The latest round of tests by federal scientists, quietly published in February, has documented startlingly high percentages of supermarket meat containing antibiotic-resistant bacteria, according to a new Environmental Working Group analysis.
EWG’s analysis of data buried in the federal government’s National Antimicrobial Resistance Monitoring System has found that store-bought meat tested in 2011 contained antibiotic-resistant bacteria in 81 percent of raw ground turkey, 69 percent of raw pork chops, 55 percent of raw ground beef and 39 percent of raw chicken parts.
“Consumers should be very concerned that antibiotic-resistant bacteria are now common in the meat aisles of most American supermarkets,” said EWG nutritionist Dawn Undurraga, the report’s principal author. “These organisms can cause foodborne illnesses and other infections. Worse, they spread antibiotic-resistance, which threatens to bring on a post-antibiotic era where important medicines critical to treating people could become ineffective.”
EWG researchers found that 53 percent of raw chicken samples were tainted with an antibiotic-resistant form of Escherichia coli, also known as E. coli, a microbe that normally inhabits feces and can cause diarrhea, urinary tract infections and pneumonia. The extent of antibiotic-resistant E. coli on chicken is alarming because bacteria readily share antibiotic-resistance genes.
As well, EWG found that antibiotic resistance in salmonella is growing fast: of all salmonella microbes found on raw chicken sampled in 2011, 74 percent were antibiotic-resistant, compared to less than 50 percent in 2002.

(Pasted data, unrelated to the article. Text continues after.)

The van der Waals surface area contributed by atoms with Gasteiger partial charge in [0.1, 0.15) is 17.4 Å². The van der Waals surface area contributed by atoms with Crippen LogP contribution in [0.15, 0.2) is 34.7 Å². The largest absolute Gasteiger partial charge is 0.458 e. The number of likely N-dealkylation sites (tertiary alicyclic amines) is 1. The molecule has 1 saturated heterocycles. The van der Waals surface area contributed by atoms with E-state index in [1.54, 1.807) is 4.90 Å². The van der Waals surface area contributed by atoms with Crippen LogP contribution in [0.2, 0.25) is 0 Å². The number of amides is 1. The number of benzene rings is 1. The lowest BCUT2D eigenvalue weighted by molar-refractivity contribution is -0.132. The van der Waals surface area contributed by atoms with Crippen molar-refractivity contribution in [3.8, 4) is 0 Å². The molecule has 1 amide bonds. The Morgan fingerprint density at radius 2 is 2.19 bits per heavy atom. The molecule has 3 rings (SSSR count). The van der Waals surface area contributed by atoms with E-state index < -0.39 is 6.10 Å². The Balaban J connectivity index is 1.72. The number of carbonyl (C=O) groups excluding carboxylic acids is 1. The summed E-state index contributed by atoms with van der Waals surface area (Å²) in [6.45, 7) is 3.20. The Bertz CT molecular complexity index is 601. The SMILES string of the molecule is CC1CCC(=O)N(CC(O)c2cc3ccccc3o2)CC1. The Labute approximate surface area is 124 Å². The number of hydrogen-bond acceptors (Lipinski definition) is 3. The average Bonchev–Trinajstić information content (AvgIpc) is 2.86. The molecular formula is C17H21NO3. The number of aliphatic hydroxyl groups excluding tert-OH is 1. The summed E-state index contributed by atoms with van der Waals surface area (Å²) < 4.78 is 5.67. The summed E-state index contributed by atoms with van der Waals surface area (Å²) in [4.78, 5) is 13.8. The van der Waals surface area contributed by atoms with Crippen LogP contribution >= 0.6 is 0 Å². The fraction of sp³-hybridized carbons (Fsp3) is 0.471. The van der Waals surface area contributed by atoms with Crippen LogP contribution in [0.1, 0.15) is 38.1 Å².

A significant contributor to the looming superbug crisis is the unnecessary antibiotic usage by factory farms that produce most of the 8.9 billion animals raised for food in the U.S. every year. Industrial livestock producers routinely give healthy animals antibiotics to get them to slaughter faster or prevent infection in crowded, stressful and often unsanitary living conditions.
Pharmaceutical makers have powerful financial incentives to encourage abuse of antibiotics in livestock operations. In 2011, they sold nearly 30 million pounds of antibiotics for use on domestic food-producing animals, up 22 percent over 2005 sales by weight, according to reports complied by the FDA and the Animal Health Institute, an industry group. Today, pharmaceuticals sold for use on food-producing animals amount to nearly 80 percent of the American antibiotics market.
“Slowing the spread of antibiotic resistance will require concerted efforts, not only by the FDA and lawmakers, but by pharmaceutical companies, doctors, veterinarians, livestock producers and big agribusinesses,” said Renee Sharp, EWG’s director of research. “It’s time for big agribusiness to exercise the same restraint shown by good doctors and patients: use antibiotics only by prescription for treatment or control of disease.”
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